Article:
It reads “My Grandfather had a photographer come out from the village to take pictures. Very poor picture, but has survived – shows house. Notice spacing of people- again Annie a little distance off. By 1919 Annie wanted to go back to New York – Grandma needed care – my mother thought it her responsibility to go up and take care of her. She moved us all up- everything in 1914(hard to be sure if the last number is a 4 as its blurred, so date may be a little off)I was in 5th grade. Lived there thru elem, high school and college.Graduated in 1929.”

Second photo reads “My grandfathers place at “Breezy Point” at Horseheads, N.Y. about 1915 when they moved up there as a retirement home. Big house built by one of my grandfather’s brothers. 7 acres room for a large garden and hay crop for horse.

This is in the early stages, lawn not finished, later it was smooth a few flowering shrubs, a great place for croquet, which went on nearly all the time! Everyone “Motored” up in a few years – at one time there were 17 people there for two weeks – including Miller’s (5), Sanfords (4) and us. Including 10 children – Alice S. came up to recuperate from pneumonia (1929)

Note figures in black. Owner and wife – but a little distance away – “Annie” the “girl” is posed with her bicycle.”

So Im not sure which it is, since the photos say “Horseheads, NY” and “Breezy Point” where they are taken. lm just going off the notes I do have.

Googling Horseheads I found this…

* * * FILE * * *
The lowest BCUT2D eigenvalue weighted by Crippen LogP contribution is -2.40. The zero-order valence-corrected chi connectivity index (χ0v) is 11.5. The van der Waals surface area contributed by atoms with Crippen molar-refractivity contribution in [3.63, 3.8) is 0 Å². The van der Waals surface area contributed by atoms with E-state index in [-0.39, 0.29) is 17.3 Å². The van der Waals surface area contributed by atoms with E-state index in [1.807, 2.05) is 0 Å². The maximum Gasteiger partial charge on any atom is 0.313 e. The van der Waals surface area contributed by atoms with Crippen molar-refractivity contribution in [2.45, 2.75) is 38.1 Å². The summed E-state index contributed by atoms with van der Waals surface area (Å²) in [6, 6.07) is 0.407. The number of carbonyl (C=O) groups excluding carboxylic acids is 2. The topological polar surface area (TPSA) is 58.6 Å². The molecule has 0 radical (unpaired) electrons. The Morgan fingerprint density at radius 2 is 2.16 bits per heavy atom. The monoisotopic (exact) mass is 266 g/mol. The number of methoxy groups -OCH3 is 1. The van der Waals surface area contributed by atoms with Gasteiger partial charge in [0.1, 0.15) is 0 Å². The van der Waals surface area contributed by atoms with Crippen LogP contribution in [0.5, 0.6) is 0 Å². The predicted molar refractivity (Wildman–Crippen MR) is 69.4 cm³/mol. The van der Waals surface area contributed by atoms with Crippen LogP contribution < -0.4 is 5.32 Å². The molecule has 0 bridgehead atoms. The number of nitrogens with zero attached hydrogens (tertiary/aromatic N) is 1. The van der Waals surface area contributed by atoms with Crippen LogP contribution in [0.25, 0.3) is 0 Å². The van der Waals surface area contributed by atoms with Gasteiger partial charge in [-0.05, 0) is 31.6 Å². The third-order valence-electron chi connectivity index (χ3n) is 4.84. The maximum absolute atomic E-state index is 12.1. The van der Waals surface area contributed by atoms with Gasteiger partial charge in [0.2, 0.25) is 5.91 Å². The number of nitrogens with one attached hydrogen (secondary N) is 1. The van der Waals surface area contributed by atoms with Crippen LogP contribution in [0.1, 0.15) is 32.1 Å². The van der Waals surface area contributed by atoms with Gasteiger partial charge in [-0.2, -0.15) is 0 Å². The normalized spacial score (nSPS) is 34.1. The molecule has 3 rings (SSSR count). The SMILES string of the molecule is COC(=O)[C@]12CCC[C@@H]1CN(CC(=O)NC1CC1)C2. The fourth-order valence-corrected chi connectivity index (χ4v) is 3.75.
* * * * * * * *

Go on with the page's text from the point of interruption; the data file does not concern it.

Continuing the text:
It was the first of September 1779.  Under orders the forces of General Sullivan, burdened down with heavy military equipment,  marched north in their 450-mile journey through a wooden wilderness from Easton, PA over to Wyoming, and on up the Susquehanna River Trail to Newtown (Elmira).  They returned about three weeks later, having accomplished fully and completely the purpose for which they had set out. The larger portion of the army under the immediate command of General Sullivan returned by the way it went.The journey had been particularly severe and wearing upon the animals and their food supply  found insufficient.  Arriving about six miles north of Fort Reid on September 24, 1779 they were obliged to dispose of a large number of sick and disabled horses. The number of horses was so great that they were quite noticeable, and the native Iroquois collected the skulls and arranged them in a line along the trail. That spot, from that time forward was referred to as the “valley of the horse’s heads” and is still known by the name given to it by the Iroquois. “From